R/S/B – Rear Seat Belts

Rear seat belts are devices that are part of a vehicle’s safety restraint system.  These devices contain two connecting pieces that form a belt and serve to reduce the risk of injury in the case of sudden impact.  Seat belts are known to be one of the most effective preventative measures of injury and have been enforced by law enforcement agencies since 1970.

RSC – Run-Flat System Component

A run-flat system component is a feature available in contemporary automobiles that allows for a driver to continue operating a motor vehicle even when a tire begins to deflate.  Modern technology has made it possible to travel at a rate of approximately fifty miles-per-hour when using run-flat tires.  These run-flat tires are considered the most critical of the numerous emergency-running properties that manufacturers integrate in vehicles today.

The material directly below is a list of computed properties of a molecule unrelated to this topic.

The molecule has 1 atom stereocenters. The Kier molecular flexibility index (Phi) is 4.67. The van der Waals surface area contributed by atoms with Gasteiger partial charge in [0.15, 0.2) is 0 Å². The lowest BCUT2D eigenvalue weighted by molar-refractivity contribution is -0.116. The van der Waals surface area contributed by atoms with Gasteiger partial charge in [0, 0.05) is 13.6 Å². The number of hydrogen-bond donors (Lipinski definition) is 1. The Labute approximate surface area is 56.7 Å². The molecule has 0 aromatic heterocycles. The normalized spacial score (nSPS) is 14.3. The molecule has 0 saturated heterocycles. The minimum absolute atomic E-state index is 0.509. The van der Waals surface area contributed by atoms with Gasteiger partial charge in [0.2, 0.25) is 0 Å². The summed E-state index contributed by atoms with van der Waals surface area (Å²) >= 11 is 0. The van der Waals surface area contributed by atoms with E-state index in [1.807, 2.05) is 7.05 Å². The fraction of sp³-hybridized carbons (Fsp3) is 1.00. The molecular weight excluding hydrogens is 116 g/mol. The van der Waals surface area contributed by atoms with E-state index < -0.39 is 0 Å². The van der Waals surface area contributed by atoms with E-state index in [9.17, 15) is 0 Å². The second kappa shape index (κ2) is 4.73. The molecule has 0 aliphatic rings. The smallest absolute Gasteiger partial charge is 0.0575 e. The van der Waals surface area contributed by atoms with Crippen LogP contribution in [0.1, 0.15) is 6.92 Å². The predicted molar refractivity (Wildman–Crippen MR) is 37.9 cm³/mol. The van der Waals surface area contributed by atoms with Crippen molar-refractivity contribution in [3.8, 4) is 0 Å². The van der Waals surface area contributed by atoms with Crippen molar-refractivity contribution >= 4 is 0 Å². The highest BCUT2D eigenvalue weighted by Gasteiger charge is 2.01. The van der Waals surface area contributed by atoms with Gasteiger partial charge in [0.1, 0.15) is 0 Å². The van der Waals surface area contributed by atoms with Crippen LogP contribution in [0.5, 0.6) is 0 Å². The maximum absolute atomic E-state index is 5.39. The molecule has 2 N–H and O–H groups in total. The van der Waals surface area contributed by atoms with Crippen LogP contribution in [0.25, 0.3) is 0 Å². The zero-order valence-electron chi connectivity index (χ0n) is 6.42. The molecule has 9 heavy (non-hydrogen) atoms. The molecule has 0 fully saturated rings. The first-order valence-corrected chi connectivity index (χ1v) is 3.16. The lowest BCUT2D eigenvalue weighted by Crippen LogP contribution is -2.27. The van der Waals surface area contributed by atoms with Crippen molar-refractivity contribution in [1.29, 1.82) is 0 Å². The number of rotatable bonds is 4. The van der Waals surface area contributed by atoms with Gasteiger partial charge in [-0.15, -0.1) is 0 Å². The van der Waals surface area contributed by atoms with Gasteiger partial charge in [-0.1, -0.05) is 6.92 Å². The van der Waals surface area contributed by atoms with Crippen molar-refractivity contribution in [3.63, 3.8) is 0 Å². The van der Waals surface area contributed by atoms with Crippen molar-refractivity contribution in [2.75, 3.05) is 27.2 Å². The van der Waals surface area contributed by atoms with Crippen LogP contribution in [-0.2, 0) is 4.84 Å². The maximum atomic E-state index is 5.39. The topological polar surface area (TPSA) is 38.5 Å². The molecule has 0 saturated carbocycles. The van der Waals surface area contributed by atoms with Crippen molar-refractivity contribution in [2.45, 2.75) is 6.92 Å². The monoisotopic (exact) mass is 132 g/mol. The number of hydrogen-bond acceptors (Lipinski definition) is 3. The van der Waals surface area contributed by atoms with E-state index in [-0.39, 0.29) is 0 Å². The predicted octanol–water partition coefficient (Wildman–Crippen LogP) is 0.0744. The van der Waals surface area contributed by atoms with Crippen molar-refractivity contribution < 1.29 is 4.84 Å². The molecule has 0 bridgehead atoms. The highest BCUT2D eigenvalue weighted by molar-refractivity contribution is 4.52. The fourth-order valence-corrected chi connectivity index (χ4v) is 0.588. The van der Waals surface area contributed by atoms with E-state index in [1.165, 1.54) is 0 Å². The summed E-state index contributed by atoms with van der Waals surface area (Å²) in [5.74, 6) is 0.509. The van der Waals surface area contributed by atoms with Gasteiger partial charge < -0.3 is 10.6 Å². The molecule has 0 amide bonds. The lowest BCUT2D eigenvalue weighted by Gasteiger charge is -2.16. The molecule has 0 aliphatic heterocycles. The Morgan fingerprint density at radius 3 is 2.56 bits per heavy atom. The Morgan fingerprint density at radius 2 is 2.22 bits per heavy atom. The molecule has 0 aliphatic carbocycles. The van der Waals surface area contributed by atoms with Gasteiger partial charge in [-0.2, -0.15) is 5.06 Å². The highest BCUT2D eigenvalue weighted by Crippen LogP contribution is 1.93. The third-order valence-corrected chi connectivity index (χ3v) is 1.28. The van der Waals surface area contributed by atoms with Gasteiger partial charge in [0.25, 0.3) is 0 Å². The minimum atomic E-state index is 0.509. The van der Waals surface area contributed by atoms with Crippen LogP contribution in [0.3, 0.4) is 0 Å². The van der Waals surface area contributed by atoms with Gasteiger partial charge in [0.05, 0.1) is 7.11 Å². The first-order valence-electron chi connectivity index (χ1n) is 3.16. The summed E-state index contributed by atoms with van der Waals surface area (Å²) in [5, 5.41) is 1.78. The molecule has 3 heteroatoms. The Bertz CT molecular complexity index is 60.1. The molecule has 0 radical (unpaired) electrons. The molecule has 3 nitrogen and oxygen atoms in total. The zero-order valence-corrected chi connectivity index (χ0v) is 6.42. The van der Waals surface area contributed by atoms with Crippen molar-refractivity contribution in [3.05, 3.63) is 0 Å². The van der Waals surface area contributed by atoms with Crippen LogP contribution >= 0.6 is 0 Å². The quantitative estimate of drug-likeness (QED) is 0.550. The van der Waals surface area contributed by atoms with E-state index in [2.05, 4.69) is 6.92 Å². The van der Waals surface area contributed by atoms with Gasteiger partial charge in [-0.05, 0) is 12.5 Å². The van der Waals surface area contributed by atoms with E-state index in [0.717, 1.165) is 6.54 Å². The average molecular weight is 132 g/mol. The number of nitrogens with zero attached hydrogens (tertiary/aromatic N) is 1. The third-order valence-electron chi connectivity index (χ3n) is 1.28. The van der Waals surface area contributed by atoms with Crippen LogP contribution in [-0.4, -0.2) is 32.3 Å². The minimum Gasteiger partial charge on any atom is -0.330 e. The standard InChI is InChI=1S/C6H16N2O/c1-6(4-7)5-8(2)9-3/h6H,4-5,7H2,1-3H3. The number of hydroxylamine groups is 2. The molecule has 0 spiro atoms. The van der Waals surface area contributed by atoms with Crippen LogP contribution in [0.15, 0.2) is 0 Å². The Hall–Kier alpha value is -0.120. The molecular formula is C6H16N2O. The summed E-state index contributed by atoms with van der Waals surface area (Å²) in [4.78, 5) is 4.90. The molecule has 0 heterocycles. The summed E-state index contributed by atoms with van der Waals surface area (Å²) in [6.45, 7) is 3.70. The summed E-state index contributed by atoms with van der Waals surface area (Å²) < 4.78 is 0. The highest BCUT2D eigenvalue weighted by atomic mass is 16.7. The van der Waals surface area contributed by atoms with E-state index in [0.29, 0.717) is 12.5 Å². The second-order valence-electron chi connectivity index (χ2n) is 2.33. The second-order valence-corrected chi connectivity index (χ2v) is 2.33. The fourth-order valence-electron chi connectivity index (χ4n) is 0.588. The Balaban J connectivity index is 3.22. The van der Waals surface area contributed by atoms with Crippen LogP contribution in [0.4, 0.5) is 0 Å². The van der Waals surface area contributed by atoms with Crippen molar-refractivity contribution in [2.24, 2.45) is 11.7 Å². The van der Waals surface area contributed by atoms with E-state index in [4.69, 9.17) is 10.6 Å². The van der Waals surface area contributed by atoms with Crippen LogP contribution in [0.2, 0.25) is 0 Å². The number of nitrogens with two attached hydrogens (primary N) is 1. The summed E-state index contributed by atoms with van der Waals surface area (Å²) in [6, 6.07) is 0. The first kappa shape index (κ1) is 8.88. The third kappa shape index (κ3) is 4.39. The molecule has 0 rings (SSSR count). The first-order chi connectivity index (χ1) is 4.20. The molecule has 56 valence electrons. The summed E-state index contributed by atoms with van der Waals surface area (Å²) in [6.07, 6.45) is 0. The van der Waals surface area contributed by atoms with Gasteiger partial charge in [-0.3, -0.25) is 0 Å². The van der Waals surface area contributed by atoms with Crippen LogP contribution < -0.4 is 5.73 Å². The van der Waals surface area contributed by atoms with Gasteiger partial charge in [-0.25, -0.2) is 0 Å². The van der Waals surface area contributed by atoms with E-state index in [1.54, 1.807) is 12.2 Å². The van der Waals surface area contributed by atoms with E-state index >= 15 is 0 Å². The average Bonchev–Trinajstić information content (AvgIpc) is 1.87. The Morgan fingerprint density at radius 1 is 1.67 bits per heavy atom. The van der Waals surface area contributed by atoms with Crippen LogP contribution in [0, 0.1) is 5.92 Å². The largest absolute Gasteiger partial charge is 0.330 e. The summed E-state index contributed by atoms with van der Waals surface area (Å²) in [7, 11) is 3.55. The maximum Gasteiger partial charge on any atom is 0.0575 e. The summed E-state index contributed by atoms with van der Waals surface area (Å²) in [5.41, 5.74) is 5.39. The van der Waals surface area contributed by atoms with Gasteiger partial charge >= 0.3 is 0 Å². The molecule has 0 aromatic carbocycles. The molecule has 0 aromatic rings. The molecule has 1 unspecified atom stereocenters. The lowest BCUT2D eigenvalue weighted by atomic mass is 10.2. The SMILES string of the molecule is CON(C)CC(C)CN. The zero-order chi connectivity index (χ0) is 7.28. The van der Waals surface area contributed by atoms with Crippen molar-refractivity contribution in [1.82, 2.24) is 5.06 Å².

RSC – Roll Stability Control

Roll stability control is a relatively new feature built into today’s automobiles that prevents a driver from losing control of his or her vehicle.  This technology can detect a loss of steering control and assist the driver in operating a vehicle in adverse conditions (i.e. snow, ice. rain).  Once activated, the roll stability control activates the brake system on each individual tire as needed to help the occupant steer the vehicle safely.

RV – Recreational Vehicle